Brigitte Ahrenholz, East German rower was born on the day in 1952 in Potsdam. She trained in Berlin’s rowing club Grünau and in 1971, at the age of 19, won European silver with the women’s DDR-eights. In 1973, as part of the coxed quad she went one better, bringing home the gold.  The following year, she and the rest of the DDR eight were crowned World Champions at the meet held in Lucerne. In 1976 she was a crew member of the East German boat that won the gold medal in the eights. After her rowing career, she studied medicine and graduated in 1983. At first she worked at the Vivantes Klinikum im Friedrichshain as a surgeon before moving to Werder where she set up her own practice and continued as a surgeon until her retirement. She remained an active member of the local rowing club, serving as Chairwomen for a number of years. In March 2018 her daughter alerted the local police that her mother was missing and after a search by police her body was not found, but a few weeks later a walker discovered her body in a reed bed, although no evidence of any foul play was suspected, the cause of her death was unclear, Bridgitte was 65 years of age at the time.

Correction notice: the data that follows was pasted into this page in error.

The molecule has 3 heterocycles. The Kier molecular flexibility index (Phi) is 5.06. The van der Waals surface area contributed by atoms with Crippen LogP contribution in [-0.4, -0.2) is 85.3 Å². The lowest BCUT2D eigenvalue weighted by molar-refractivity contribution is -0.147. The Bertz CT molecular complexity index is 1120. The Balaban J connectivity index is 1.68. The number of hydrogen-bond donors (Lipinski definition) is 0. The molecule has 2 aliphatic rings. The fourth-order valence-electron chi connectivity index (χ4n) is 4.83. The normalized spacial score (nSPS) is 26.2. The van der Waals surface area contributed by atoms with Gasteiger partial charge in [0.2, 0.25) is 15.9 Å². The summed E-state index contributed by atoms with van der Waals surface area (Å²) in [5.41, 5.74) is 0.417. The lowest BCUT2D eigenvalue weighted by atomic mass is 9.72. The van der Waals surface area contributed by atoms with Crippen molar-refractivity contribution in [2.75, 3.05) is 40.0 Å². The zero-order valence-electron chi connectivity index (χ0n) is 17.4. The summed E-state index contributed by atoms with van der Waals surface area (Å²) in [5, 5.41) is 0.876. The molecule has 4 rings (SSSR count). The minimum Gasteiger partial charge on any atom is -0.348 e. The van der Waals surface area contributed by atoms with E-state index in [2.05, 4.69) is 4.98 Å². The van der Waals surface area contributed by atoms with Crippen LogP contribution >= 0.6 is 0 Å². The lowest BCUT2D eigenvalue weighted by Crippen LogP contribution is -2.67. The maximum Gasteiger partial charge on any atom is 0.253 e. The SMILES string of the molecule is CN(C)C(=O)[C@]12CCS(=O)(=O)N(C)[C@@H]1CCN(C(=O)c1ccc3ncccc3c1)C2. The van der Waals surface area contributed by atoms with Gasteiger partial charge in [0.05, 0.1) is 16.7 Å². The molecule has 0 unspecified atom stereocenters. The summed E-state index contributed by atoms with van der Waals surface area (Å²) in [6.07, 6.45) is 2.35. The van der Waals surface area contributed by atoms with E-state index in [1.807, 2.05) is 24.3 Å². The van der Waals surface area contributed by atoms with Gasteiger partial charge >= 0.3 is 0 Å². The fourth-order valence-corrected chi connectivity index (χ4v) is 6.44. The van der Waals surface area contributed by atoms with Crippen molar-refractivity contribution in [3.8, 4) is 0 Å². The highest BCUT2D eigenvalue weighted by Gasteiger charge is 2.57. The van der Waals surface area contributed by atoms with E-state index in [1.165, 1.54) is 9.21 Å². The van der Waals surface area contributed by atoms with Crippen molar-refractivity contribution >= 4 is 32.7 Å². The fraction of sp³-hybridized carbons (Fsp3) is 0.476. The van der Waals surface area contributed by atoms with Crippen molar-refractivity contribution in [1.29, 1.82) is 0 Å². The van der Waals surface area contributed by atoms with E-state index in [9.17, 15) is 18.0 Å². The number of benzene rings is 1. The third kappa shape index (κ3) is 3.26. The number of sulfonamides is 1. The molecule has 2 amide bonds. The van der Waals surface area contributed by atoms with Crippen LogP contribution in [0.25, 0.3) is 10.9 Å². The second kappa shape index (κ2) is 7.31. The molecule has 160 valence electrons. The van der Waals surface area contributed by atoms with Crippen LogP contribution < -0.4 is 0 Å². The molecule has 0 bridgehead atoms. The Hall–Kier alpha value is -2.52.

Born today in 1976 was Austrian swimmer and butterfly specialist  Michael Windisch. He is a 2000 Olympian and a member of Wolfsberger Swimming Club in Wolfsberg, Carinthia. While studying in the United States, Michael was named to the men’s GTE Academic All-American athletes’ team for the fall season. Although he was born in South Africa, Windisch held a dual residency status to compete internationally for his parents’ homeland Austria. He accepted an athletic scholarship to attend the University of Nebraska in Lincoln, Nebraska, where he majored in international business, and played for the Nebraska Cornhuskers swimming and diving team under head coach Cal Bentz. While swimming for the Cornhuskers, he received five All-American honours, and set school records in the 500-yard freestyle (4:22.01) and 1650-yard freestyle (15:17.19).He finished fourth in the 400-yard individual medley (3:45.40) at the 2000 NCAA championships. Michael competed in three individual events for Austria at the 2000 Olympics in Sydney. On the second day of the Games, he was placed 26th  in the 400m individual medley. Swimming in heat four, he rounded out the field to last place by 0.24 of a second behind Great Britain’s Simon Militis in 4:24.62.Two days later, in the 200m butterfly, he established an Austrian record of 2:01.20 from heat three, but his time was only enough to finish in 28th place. In his final event, 200m individual medley, Michael finished in 27th place with a time of 2:05.15.